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Article Title: Slap of Cold Reality.
Article Date: October 16th, 2008
By Sydney


San Francisco 49er head coach Mike Nolan has pledged to make no real legitimate changes in personnel and or philosophy and scheme to rectify the avalanche of pure mediocrity that has resulted in three straight losses the latest a 40-26 defeat at home yet again in front of the 49er faithful at Candlestick Park. The San Francisco 49ers found yet another way to lose a game they had in hand once leading 26-17 in the third quarter.

Collectively everyone is responsible for the losing record, (2-4) on the 2008 NFL season thus far and looking up at a resurgent Arizona Cardinal franchise that is running on all cylinders after defeating America’s pride and joy in the Dallas Cowboys this past Sunday. San Francisco 49er linebacker Jeff Ulbrich said it best in that every player on the roster needs to look at oneself in the mirror and ask why? Each and every player has the ability to pick-up the pieces and to go out and execute better, but it has to come from within.

But then you have to analyze the coaching part of this equation. Great coaching should equal some victories in the winning column all by itself. Yet we haven’t been seeing that under the Mike Nolan regime nor the Dennis Erickson era that was before that. Nolan is a calculated genius in shifting the blame and responsibility for the losing record of this franchise around to be the catalyst for something else. He almost has one believing that losing games like this are to be expected before we really do get better. But the better just never seems to come almost four years later?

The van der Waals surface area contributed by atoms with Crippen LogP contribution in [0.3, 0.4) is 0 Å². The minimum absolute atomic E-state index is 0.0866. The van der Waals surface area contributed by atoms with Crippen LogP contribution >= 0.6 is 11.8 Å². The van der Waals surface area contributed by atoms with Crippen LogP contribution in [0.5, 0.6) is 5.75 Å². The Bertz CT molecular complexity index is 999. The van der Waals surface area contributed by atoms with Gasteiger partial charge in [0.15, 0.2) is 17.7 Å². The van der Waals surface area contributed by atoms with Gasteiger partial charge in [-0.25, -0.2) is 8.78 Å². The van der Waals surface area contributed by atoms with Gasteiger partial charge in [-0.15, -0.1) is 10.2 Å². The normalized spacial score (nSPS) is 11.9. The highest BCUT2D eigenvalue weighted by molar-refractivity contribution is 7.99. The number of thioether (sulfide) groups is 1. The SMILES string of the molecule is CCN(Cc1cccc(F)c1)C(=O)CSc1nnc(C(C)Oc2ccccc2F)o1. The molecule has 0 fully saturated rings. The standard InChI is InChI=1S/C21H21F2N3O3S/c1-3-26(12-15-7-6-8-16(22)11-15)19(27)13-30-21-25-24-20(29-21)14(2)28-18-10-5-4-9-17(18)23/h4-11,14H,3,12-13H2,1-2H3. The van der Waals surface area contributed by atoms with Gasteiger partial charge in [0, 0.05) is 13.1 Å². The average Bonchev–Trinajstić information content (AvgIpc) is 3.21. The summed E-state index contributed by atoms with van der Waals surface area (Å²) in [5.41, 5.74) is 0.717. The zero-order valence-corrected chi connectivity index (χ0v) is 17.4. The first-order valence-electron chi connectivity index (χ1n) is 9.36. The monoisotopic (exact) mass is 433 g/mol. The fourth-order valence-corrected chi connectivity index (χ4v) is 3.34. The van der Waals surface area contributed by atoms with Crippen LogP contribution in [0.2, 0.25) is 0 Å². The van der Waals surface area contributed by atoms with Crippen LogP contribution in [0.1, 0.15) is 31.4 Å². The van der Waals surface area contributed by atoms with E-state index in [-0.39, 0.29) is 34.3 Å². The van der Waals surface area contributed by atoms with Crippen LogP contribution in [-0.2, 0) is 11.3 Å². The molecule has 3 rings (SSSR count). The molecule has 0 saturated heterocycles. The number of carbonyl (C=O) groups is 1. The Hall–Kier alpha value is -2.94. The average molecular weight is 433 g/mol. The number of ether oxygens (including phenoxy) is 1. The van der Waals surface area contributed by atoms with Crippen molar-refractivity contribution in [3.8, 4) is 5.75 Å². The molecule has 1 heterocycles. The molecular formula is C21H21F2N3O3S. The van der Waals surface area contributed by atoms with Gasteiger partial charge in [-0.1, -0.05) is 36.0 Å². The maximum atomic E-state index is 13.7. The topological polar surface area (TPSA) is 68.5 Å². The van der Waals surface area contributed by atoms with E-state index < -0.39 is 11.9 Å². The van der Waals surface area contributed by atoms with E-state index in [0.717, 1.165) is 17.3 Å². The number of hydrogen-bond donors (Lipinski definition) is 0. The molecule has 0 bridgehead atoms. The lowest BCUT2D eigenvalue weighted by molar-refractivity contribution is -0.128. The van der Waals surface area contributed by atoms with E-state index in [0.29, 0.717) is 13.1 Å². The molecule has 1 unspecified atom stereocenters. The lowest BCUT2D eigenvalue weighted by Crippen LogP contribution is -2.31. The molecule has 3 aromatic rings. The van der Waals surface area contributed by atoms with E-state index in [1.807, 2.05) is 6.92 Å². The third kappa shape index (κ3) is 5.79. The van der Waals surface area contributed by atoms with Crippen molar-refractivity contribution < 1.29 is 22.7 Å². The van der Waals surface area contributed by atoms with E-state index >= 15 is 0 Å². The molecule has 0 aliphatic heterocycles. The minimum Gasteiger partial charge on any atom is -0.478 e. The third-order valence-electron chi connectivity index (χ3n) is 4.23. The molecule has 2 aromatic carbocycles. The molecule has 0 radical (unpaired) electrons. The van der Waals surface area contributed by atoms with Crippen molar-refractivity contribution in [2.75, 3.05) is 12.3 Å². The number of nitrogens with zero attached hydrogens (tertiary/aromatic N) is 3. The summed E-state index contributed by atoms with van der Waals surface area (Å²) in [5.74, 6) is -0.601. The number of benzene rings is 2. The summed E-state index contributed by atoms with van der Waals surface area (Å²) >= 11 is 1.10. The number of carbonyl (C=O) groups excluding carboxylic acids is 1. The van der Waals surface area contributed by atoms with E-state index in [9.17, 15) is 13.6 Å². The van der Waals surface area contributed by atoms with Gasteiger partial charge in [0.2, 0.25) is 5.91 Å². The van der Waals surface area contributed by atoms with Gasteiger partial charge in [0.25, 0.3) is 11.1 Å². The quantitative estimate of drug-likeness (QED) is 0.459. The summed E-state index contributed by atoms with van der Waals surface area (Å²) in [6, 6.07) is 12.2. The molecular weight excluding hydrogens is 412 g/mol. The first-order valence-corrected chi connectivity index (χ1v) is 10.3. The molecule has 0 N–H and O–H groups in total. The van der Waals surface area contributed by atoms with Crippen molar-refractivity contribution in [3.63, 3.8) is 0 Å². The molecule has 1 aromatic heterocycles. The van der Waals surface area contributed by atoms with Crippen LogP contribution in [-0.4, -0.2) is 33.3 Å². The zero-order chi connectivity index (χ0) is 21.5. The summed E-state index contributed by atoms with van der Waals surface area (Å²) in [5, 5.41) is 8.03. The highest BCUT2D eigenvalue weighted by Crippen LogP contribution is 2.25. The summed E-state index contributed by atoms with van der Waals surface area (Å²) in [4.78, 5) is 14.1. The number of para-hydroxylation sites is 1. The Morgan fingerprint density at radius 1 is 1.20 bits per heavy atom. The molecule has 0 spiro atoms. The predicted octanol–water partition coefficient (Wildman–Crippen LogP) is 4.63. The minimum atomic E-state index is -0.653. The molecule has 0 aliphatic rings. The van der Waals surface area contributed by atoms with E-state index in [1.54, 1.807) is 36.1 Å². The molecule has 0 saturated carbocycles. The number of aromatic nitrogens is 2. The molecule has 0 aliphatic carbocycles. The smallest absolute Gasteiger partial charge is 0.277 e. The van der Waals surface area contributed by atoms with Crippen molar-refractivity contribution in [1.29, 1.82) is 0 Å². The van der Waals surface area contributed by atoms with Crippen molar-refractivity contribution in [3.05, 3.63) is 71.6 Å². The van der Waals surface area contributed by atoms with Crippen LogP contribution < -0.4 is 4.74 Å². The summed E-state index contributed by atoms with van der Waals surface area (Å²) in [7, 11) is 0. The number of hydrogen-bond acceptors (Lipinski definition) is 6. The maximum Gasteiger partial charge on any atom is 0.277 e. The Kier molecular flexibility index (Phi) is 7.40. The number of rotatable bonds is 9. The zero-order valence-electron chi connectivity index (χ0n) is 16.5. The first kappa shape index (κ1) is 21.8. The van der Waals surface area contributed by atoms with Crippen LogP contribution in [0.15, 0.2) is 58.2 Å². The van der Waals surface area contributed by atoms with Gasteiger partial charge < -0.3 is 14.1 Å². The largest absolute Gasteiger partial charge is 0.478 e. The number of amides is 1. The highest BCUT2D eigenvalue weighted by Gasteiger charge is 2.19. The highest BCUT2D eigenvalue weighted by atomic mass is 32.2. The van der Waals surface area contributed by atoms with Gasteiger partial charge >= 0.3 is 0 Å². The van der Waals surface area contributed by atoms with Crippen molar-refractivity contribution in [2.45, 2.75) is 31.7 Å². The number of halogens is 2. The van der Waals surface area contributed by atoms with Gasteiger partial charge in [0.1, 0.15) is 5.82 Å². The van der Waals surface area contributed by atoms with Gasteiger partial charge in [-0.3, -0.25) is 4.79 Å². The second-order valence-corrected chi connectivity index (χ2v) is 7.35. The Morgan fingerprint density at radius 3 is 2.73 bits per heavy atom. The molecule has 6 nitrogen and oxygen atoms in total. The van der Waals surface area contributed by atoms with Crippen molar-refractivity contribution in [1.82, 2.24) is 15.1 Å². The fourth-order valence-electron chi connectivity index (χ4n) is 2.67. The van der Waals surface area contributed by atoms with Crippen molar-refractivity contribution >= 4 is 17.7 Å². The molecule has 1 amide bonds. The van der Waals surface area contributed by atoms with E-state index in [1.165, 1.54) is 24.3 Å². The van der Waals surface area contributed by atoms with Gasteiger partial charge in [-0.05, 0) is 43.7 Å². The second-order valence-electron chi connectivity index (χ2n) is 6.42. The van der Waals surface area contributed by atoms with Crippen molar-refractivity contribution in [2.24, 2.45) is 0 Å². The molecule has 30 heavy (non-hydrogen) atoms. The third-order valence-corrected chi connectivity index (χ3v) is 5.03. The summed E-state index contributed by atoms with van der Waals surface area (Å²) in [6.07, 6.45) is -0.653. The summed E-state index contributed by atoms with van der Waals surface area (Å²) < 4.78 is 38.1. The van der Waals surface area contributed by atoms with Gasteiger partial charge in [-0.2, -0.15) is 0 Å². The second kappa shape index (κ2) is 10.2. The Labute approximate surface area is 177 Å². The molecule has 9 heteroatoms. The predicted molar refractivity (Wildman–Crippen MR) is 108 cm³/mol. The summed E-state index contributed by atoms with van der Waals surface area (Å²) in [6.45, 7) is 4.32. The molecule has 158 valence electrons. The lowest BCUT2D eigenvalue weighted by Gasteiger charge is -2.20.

The 49ers own a (2-4) record which is a (.333 win percentage). Mike Nolan’s official record now almost halfway through his fourth year as head coach is 18-36 (.333). Absolutely pathetic by all intents and purposes, when you look at the ups and downs and free agency and draft decisions that this franchise has done to try and reorganize and improve, it has all been for naught.

Both Denise DeBartolo and Dr. John York share equal blame and responsibility for their decision to retain Mike Nolan following the dismal 2007 NFL season of (5-11) following a promising (7-9) season back in 2006. Sugar coating it by elevating long-time friend and ally Scot McCloughan from personnel director to general manager so that he could conceivably reign in Mike was like watching a fire already out of control with but a sprinkler to put it back in control.

Dr. John York and his son Jed York effectively manage the team from an ownership standpoint. They seem to be utterly oblivious to what is being written and said via radio, television and face to face all around the Bay Area and as far as the east coast in that Mike Nolan is incapable of leading this team back to its winning identity it had under George Seifert and Steve Mariucci.

There is absolutely no question in my mind following this Philadelphia Eagles victory that it is imperative that a head coaching change take place sooner rather than later and that Dr. John York concede that he has made a major mistake yet again in hiring the right man for the job. 49er fans worldwide are screaming for change much like the consumers and investors are as they watch the New York Stock Exchange plummet from one day to the next.

This has been by far the worst decade in San Francisco 49er history with the change of ownership from Eddie DeBartolo Jr. to his sister Denise and husband Dr. John York, nothing has ever been remotely the same with this franchise as we continue to see the fan base shrink to epic smaller proportions and seats at Candlestick exceed the 10,000 mark empty week in and week out because nothing is worth seeing as a San Francisco 49er fan.

We are disillusioned to the brink of no-return in that we are at the very mercy of what these owners want to do. The voices of the 49er faithful use to mean something to the owner, we all knew it did with Eddie. But not now and it will only be heard by the most drastic of means in not attending the games to actually protesting outside of headquarters at the Santa Clara complex.